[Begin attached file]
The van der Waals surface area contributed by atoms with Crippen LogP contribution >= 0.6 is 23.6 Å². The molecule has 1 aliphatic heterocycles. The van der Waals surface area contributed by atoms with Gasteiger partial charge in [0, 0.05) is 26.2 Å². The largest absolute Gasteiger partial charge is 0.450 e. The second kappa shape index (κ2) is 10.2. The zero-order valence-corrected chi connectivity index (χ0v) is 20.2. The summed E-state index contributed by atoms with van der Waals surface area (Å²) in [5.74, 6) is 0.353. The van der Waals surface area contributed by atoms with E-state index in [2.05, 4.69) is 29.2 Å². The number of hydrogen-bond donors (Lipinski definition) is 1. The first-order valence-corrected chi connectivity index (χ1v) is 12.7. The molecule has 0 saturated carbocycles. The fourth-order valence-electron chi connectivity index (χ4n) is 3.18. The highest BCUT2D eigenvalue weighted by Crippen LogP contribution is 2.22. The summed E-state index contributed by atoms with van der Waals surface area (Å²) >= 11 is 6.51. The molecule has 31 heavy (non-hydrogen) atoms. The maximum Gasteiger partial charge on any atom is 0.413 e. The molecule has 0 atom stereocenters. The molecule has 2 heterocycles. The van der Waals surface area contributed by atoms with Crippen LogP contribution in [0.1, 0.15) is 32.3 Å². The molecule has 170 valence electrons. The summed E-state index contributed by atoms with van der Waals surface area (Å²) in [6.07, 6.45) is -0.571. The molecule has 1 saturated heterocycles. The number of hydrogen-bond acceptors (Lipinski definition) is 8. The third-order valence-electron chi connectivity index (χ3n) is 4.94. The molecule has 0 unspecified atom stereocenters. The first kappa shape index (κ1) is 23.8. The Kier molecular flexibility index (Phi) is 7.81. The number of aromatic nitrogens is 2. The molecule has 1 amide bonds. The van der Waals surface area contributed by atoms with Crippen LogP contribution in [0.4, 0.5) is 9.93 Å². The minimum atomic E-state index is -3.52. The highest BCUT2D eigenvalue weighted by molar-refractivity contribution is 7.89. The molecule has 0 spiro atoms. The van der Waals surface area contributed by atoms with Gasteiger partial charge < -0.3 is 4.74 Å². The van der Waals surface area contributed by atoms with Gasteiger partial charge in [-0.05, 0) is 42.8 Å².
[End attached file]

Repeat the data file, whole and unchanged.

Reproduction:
The van der Waals surface area contributed by atoms with Crippen LogP contribution >= 0.6 is 23.6 Å². The molecule has 1 aliphatic heterocycles. The van der Waals surface area contributed by atoms with Gasteiger partial charge in [0, 0.05) is 26.2 Å². The largest absolute Gasteiger partial charge is 0.450 e. The second kappa shape index (κ2) is 10.2. The zero-order valence-corrected chi connectivity index (χ0v) is 20.2. The summed E-state index contributed by atoms with van der Waals surface area (Å²) in [5.74, 6) is 0.353. The van der Waals surface area contributed by atoms with E-state index in [2.05, 4.69) is 29.2 Å². The number of hydrogen-bond donors (Lipinski definition) is 1. The first-order valence-corrected chi connectivity index (χ1v) is 12.7. The molecule has 0 saturated carbocycles. The fourth-order valence-electron chi connectivity index (χ4n) is 3.18. The highest BCUT2D eigenvalue weighted by Crippen LogP contribution is 2.22. The summed E-state index contributed by atoms with van der Waals surface area (Å²) >= 11 is 6.51. The molecule has 31 heavy (non-hydrogen) atoms. The maximum Gasteiger partial charge on any atom is 0.413 e. The molecule has 0 atom stereocenters. The molecule has 2 heterocycles. The van der Waals surface area contributed by atoms with Crippen LogP contribution in [0.1, 0.15) is 32.3 Å². The molecule has 170 valence electrons. The summed E-state index contributed by atoms with van der Waals surface area (Å²) in [6.07, 6.45) is -0.571. The molecule has 1 saturated heterocycles. The number of hydrogen-bond acceptors (Lipinski definition) is 8. The third-order valence-electron chi connectivity index (χ3n) is 4.94. The molecule has 0 unspecified atom stereocenters. The first kappa shape index (κ1) is 23.8. The Kier molecular flexibility index (Phi) is 7.81. The number of aromatic nitrogens is 2. The molecule has 1 amide bonds. The van der Waals surface area contributed by atoms with Crippen LogP contribution in [0.4, 0.5) is 9.93 Å². The minimum atomic E-state index is -3.52. The highest BCUT2D eigenvalue weighted by molar-refractivity contribution is 7.89. The molecule has 0 spiro atoms. The van der Waals surface area contributed by atoms with Gasteiger partial charge < -0.3 is 4.74 Å². The van der Waals surface area contributed by atoms with Gasteiger partial charge in [-0.05, 0) is 42.8 Å².